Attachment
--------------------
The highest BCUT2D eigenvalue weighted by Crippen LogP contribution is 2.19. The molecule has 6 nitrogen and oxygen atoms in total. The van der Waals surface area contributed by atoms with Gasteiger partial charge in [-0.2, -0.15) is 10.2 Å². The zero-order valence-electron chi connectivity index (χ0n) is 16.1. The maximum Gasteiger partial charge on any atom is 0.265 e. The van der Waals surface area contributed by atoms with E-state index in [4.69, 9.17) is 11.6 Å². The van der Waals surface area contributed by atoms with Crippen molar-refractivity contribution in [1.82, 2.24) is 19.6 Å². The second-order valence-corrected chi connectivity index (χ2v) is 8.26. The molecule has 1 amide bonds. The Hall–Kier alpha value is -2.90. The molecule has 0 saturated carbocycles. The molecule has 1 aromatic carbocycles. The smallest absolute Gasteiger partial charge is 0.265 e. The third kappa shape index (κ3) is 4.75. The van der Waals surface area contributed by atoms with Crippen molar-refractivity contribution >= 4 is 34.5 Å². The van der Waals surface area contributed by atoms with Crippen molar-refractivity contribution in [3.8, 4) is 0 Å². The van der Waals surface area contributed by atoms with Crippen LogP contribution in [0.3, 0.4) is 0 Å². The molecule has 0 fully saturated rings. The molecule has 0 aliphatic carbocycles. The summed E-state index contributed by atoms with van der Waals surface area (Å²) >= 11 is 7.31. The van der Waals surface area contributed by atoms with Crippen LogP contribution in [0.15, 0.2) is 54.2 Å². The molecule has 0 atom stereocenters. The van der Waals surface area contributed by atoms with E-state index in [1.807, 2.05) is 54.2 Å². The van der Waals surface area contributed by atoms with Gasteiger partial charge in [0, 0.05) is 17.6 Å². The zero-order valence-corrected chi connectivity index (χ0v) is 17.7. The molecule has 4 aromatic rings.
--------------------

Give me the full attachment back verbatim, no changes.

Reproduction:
The highest BCUT2D eigenvalue weighted by Crippen LogP contribution is 2.19. The molecule has 6 nitrogen and oxygen atoms in total. The van der Waals surface area contributed by atoms with Gasteiger partial charge in [-0.2, -0.15) is 10.2 Å². The zero-order valence-electron chi connectivity index (χ0n) is 16.1. The maximum Gasteiger partial charge on any atom is 0.265 e. The van der Waals surface area contributed by atoms with E-state index in [4.69, 9.17) is 11.6 Å². The van der Waals surface area contributed by atoms with Crippen molar-refractivity contribution in [1.82, 2.24) is 19.6 Å². The second-order valence-corrected chi connectivity index (χ2v) is 8.26. The molecule has 1 amide bonds. The Hall–Kier alpha value is -2.90. The molecule has 0 saturated carbocycles. The molecule has 1 aromatic carbocycles. The smallest absolute Gasteiger partial charge is 0.265 e. The third kappa shape index (κ3) is 4.75. The van der Waals surface area contributed by atoms with Crippen molar-refractivity contribution >= 4 is 34.5 Å². The van der Waals surface area contributed by atoms with Crippen molar-refractivity contribution in [3.8, 4) is 0 Å². The van der Waals surface area contributed by atoms with Crippen LogP contribution in [0.3, 0.4) is 0 Å². The molecule has 0 fully saturated rings. The molecule has 0 aliphatic carbocycles. The summed E-state index contributed by atoms with van der Waals surface area (Å²) >= 11 is 7.31. The van der Waals surface area contributed by atoms with Crippen LogP contribution in [0.15, 0.2) is 54.2 Å². The molecule has 0 atom stereocenters. The van der Waals surface area contributed by atoms with E-state index in [1.807, 2.05) is 54.2 Å². The van der Waals surface area contributed by atoms with Gasteiger partial charge in [0, 0.05) is 17.6 Å². The zero-order valence-corrected chi connectivity index (χ0v) is 17.7. The molecule has 4 aromatic rings.